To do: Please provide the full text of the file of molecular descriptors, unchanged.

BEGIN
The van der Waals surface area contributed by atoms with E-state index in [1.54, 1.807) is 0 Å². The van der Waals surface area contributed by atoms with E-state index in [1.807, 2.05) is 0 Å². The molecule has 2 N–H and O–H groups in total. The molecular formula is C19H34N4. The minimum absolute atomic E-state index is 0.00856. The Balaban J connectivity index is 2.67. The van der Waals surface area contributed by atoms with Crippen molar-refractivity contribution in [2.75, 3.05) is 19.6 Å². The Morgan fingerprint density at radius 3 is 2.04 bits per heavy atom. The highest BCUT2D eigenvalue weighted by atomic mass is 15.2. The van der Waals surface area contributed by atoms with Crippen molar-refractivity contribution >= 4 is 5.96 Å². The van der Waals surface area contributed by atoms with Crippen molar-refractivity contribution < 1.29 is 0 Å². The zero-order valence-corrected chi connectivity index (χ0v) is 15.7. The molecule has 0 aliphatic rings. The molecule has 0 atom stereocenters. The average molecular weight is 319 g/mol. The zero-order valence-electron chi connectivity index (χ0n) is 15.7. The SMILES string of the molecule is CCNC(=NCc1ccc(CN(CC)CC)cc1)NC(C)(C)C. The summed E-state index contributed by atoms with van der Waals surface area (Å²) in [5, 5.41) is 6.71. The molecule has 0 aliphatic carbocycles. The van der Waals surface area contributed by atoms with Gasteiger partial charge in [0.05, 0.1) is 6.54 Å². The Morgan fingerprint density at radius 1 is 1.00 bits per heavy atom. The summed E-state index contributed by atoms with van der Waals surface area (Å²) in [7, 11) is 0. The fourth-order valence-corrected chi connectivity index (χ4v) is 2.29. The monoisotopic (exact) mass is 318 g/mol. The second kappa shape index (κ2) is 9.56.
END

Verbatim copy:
The van der Waals surface area contributed by atoms with E-state index in [1.54, 1.807) is 0 Å². The van der Waals surface area contributed by atoms with E-state index in [1.807, 2.05) is 0 Å². The molecule has 2 N–H and O–H groups in total. The molecular formula is C19H34N4. The minimum absolute atomic E-state index is 0.00856. The Balaban J connectivity index is 2.67. The van der Waals surface area contributed by atoms with Crippen molar-refractivity contribution in [2.75, 3.05) is 19.6 Å². The Morgan fingerprint density at radius 3 is 2.04 bits per heavy atom. The highest BCUT2D eigenvalue weighted by atomic mass is 15.2. The van der Waals surface area contributed by atoms with Crippen molar-refractivity contribution >= 4 is 5.96 Å². The van der Waals surface area contributed by atoms with Crippen molar-refractivity contribution < 1.29 is 0 Å². The zero-order valence-corrected chi connectivity index (χ0v) is 15.7. The molecule has 0 aliphatic rings. The molecule has 0 atom stereocenters. The average molecular weight is 319 g/mol. The zero-order valence-electron chi connectivity index (χ0n) is 15.7. The SMILES string of the molecule is CCNC(=NCc1ccc(CN(CC)CC)cc1)NC(C)(C)C. The summed E-state index contributed by atoms with van der Waals surface area (Å²) in [5, 5.41) is 6.71. The molecule has 0 aliphatic carbocycles. The van der Waals surface area contributed by atoms with Gasteiger partial charge in [0.05, 0.1) is 6.54 Å². The Morgan fingerprint density at radius 1 is 1.00 bits per heavy atom. The summed E-state index contributed by atoms with van der Waals surface area (Å²) in [7, 11) is 0. The fourth-order valence-corrected chi connectivity index (χ4v) is 2.29. The monoisotopic (exact) mass is 318 g/mol. The second kappa shape index (κ2) is 9.56.